However, it came at a terrible price. My frustration with keeping my sexuality a secret eventually spread into other areas of my life like an infectious disease. It poisoned my relationship with my parents and friends and forced me into a constant state of fear, sensi-tive to anything that could in theory “give me away.” I was mentally unstable. I finally reached my breaking point at the end of my 10th-grade year. I realized that nothing could be any worse than staying in the closet, and I took a leap of faith. One by one I told my friends, community leaders, rabbis, teachers, the principal, the head of school, and, of course, my family. Surprisingly, each and every one of them was supportive and loving. At that moment, when I was finally “out,” I instantly felt free, as if a weight I had been carrying for so long that it had become part of my everyday life, had been lifted off my shoulders.
However, at the realization that those who mattered to me did not at all care about my sexual orientation, and in fact, were there every step of the way on my coming out journey, I felt I had wasted years of my life suffering the burden of carrying this secret when I could very well have been what I am now: happy. I loved my school, I loved my friends and my family, and I sacrificed my own sanity in a bid to protect those pillars of my existence. Had I known from the beginning that my friends, school and everyone I loved would support my coming out, I would not have had to endure the unbearable struggle of staying in the closet.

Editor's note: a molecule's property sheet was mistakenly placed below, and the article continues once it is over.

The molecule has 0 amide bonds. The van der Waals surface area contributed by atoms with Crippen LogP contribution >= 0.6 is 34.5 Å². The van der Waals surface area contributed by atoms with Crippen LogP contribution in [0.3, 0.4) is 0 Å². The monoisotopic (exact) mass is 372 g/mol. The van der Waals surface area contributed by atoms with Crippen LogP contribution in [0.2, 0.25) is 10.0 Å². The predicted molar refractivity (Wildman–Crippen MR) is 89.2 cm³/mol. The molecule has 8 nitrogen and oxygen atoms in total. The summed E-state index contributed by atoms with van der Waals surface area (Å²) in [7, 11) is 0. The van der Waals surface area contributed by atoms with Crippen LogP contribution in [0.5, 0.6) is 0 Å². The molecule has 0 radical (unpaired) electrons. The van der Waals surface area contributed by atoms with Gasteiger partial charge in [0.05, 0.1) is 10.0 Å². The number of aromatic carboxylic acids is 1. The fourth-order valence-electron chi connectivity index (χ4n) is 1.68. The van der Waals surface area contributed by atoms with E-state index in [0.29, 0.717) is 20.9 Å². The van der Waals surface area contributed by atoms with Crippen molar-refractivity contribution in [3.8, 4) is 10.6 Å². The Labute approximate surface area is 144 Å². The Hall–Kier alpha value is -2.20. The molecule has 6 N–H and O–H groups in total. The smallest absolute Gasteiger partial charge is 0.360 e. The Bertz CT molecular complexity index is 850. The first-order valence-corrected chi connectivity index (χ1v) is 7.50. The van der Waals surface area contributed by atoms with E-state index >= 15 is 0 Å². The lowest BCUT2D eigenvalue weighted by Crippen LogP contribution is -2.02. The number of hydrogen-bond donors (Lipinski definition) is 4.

Gay students exist in the Orthodox Jewish School system, and I guarantee you that your local school is no exception. They stay hidden, like I did, out of fear. It was a fear that proved inaccurate, but it feels valid and very well may be for others like me. I am not alone. We are among you.
Will my school be OK with my sexuality? This was a question that haunted me for years, and yet there is a very simple solution that would have addressed this burning question. If students were to know that their school supported them, it would ease many of their anxieties and bring them one step closer to being freed from the life-sucking prison known as the closet.